OK, kiddies. STORY TIME FROM UNKL RALEIGHDON.
As most of you probably know, a lot of my season goals have taken a very quick and unexpected turn for the different. I've had to make some serious life adjustments (as an adjuster, this is what I do best - or worst depending on which claimant and/or insured and/or supervisor and/or coworker and/or broker you talk to) that included setting aside my 300k per month for 2011 goal, then this last weekend letting go of my R-100 pursuit. I know, I know, there is no medal for R-100. I was 37 months into it and although I felt strong enough and even had a buddy willing to fly from Tucson to Seattle to ride with me for a 200k, I knew that it was more important that I come to terms with some changes going on. The quickest route to acceptance is through self-determination rather than having somebody tell me I can't do something. So, I determined that I'd rather do an 85 mile non-brevet style ride, relax, enjoy the day with a good friend and eat lots of pie, drink lots of coffee and generally screw off, in advance of checking into the hospital at the butt crack of dawn Monday morning.
Sunday was spent with family, getting my son's car up and running, washed, driven (with expired tabs) to my house for more work, storage or selling, and then doing a very nice little loop with #1 son, followed by a fantastic dinner and evening spent screwing off, and a good night's rest.
Monday morning, and here's where the story starts, included Josiah and I riding 6.7 miles to the hospital with not quite 500' of climbing involved. A very nice morning spin to get the legs under me and prepare me for a long day. I checked into Swedish Hospital at 7:24 and by 8:30 was tucked into a temporary bed where a lab tech came in and placed an IV in my left arm - right where my arm band and my "FIGHT THE PHOMA" support wristband for my niece was. She made a little bloody mess and was trying to clean it up, diluting it and making it worse so she decided she was going to cut my id band off. In the process, she cut my wristband and felt horrible. After a few hundred "i'm sorrys", she finally left and we joked about that all day, what an auspicious start to the morning. Now, mind you, RALEIGHDON DOESN'T TAKE LIFE LYING DOWN. He fully intends to negotiate long and hard in an effort to get a stationary bike installed in his room or a trip to PT every day to spin for a half hour or so. He's got it all planned oot, as he is wont to do. So next up on the agenda was the dietitian, Lara. She comes in. She looks vaguely familiar, but not really. So she gives me her talk about weight loss, diet, all the good stuff. She is ADORABLE! Obviously very athletic, gorgeous, long flowing brunette hair, dressed to the nines and extremely attentive. I think to myself this is a great opportunity to start the negotiations. So I start my argument. You do realize that the best way to stimulate appetite is to exercise and what better way than cycling. Yada yada yada. I go on and on and on, as I am wont to do.....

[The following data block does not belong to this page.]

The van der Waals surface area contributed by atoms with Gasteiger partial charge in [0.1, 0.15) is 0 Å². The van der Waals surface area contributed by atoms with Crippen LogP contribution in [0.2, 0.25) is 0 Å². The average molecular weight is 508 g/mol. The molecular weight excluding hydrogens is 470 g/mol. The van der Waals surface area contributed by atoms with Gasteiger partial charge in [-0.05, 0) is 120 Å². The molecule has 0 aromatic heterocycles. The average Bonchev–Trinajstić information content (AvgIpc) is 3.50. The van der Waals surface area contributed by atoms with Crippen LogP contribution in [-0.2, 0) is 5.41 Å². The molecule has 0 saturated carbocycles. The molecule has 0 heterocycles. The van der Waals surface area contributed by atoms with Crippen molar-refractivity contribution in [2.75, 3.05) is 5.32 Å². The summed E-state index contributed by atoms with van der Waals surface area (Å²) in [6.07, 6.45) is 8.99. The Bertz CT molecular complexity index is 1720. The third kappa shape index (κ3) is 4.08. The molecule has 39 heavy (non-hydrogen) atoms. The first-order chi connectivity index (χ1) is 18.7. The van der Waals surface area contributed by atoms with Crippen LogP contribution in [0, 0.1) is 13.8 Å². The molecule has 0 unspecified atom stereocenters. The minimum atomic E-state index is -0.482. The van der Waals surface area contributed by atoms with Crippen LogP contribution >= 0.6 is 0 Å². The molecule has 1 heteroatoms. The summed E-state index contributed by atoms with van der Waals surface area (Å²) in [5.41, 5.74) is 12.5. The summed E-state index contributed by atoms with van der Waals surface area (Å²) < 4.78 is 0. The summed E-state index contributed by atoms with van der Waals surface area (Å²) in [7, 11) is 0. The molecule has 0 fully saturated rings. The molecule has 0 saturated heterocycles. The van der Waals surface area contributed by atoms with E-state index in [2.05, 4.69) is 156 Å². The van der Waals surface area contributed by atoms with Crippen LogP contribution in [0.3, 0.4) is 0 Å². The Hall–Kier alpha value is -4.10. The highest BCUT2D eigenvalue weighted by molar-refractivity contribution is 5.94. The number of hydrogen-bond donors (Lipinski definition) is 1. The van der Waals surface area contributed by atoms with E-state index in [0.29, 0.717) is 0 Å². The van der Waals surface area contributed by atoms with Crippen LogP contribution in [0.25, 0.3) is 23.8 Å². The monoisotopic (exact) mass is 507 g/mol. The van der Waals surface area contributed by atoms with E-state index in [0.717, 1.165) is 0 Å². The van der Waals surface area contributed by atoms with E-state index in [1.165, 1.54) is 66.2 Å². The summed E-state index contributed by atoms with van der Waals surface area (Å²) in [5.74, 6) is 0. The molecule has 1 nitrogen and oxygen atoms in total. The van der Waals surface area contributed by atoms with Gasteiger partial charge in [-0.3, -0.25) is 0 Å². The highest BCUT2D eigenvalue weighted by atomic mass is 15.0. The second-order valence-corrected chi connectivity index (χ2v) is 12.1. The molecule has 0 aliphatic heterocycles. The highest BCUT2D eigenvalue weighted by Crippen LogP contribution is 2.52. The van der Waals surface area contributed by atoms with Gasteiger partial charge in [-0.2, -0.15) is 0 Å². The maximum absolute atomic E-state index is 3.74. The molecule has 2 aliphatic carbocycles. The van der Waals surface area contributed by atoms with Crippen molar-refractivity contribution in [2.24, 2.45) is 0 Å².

She finally cuts me off and tells me that she might not be the best person to talk to since her husband is and "avid cyclist" himself. Now sometimes when folks tell me this, I find out the guy rides every weekend 10 miles to meet his buddies at the tavern for the football or baseball or basketball or whatever ball game is on teevee and then 10 miles home. But then Lara called herself a widow. The only people I know who refer to themselves this way are either rando wives, racerboy wives (or racergirl husbands) or actual widows. She didn't put out that she had lost her husband physically, so I assumed her hubby was probably a racer. Then she said that, in fact, she'd just had to be alone for the last 10 days while he was off on a big ride. Raleighdon starts adding up days........."Really? Where was he riding?"
"Really? Does he ride with SIR? What is your husband's name?"
Now I get it.
I did get my bike though.
For anyone unfamiliar with PBP, that is Paris Brest Paris, a 1,230 kilometer (765 mile) ride in France, the oldest and most prestigious cycling event in the world. Chris finished this year with a time of 44 hours 36 minutes. You do the math.